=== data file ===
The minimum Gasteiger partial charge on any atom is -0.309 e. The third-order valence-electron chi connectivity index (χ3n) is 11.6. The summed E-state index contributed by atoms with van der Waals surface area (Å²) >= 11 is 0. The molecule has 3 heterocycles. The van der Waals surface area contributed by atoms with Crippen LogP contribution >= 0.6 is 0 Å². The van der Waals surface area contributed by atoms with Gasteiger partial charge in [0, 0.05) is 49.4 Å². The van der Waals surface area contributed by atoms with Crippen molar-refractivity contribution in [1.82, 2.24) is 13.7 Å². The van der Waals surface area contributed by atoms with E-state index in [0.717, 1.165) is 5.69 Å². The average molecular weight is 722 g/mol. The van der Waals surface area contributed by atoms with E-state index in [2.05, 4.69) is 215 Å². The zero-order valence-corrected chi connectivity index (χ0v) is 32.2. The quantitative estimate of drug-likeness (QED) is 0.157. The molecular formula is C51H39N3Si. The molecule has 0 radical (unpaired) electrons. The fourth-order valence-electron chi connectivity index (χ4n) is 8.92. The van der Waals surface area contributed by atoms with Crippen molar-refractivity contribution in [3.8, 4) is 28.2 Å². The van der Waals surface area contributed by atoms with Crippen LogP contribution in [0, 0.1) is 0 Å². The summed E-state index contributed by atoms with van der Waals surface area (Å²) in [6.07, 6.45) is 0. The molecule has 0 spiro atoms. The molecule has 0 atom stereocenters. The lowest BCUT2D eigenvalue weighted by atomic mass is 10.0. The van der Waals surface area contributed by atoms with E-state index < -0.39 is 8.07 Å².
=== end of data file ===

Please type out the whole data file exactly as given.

The minimum Gasteiger partial charge on any atom is -0.309 e. The third-order valence-electron chi connectivity index (χ3n) is 11.6. The summed E-state index contributed by atoms with van der Waals surface area (Å²) >= 11 is 0. The molecule has 3 heterocycles. The van der Waals surface area contributed by atoms with Crippen LogP contribution >= 0.6 is 0 Å². The van der Waals surface area contributed by atoms with Gasteiger partial charge in [0, 0.05) is 49.4 Å². The van der Waals surface area contributed by atoms with Crippen molar-refractivity contribution in [1.82, 2.24) is 13.7 Å². The van der Waals surface area contributed by atoms with E-state index in [0.717, 1.165) is 5.69 Å². The average molecular weight is 722 g/mol. The van der Waals surface area contributed by atoms with E-state index in [2.05, 4.69) is 215 Å². The zero-order valence-corrected chi connectivity index (χ0v) is 32.2. The quantitative estimate of drug-likeness (QED) is 0.157. The molecular formula is C51H39N3Si. The molecule has 0 radical (unpaired) electrons. The fourth-order valence-electron chi connectivity index (χ4n) is 8.92. The van der Waals surface area contributed by atoms with Crippen molar-refractivity contribution in [3.8, 4) is 28.2 Å². The van der Waals surface area contributed by atoms with Crippen LogP contribution in [0, 0.1) is 0 Å². The summed E-state index contributed by atoms with van der Waals surface area (Å²) in [6.07, 6.45) is 0. The molecule has 0 spiro atoms. The molecule has 0 atom stereocenters. The lowest BCUT2D eigenvalue weighted by atomic mass is 10.0. The van der Waals surface area contributed by atoms with E-state index < -0.39 is 8.07 Å².